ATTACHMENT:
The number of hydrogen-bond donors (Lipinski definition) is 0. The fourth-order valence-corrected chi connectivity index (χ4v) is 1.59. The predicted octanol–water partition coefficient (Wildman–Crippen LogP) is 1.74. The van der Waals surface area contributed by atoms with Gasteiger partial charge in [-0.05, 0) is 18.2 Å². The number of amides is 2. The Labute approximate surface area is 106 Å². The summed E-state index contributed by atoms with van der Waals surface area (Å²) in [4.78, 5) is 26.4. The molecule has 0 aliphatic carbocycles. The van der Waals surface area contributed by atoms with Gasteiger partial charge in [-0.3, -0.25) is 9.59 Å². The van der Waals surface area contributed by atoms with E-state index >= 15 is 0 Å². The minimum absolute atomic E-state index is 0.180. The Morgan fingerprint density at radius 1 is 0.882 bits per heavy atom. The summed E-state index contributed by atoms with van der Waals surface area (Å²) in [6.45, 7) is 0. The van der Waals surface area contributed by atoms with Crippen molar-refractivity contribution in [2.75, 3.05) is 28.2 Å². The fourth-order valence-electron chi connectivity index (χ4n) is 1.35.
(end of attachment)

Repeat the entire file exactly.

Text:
The number of hydrogen-bond donors (Lipinski definition) is 0. The fourth-order valence-corrected chi connectivity index (χ4v) is 1.59. The predicted octanol–water partition coefficient (Wildman–Crippen LogP) is 1.74. The van der Waals surface area contributed by atoms with Gasteiger partial charge in [-0.05, 0) is 18.2 Å². The number of amides is 2. The Labute approximate surface area is 106 Å². The summed E-state index contributed by atoms with van der Waals surface area (Å²) in [4.78, 5) is 26.4. The molecule has 0 aliphatic carbocycles. The van der Waals surface area contributed by atoms with Gasteiger partial charge in [-0.3, -0.25) is 9.59 Å². The van der Waals surface area contributed by atoms with E-state index >= 15 is 0 Å². The minimum absolute atomic E-state index is 0.180. The Morgan fingerprint density at radius 1 is 0.882 bits per heavy atom. The summed E-state index contributed by atoms with van der Waals surface area (Å²) in [6.45, 7) is 0. The van der Waals surface area contributed by atoms with Crippen molar-refractivity contribution in [2.75, 3.05) is 28.2 Å². The fourth-order valence-electron chi connectivity index (χ4n) is 1.35.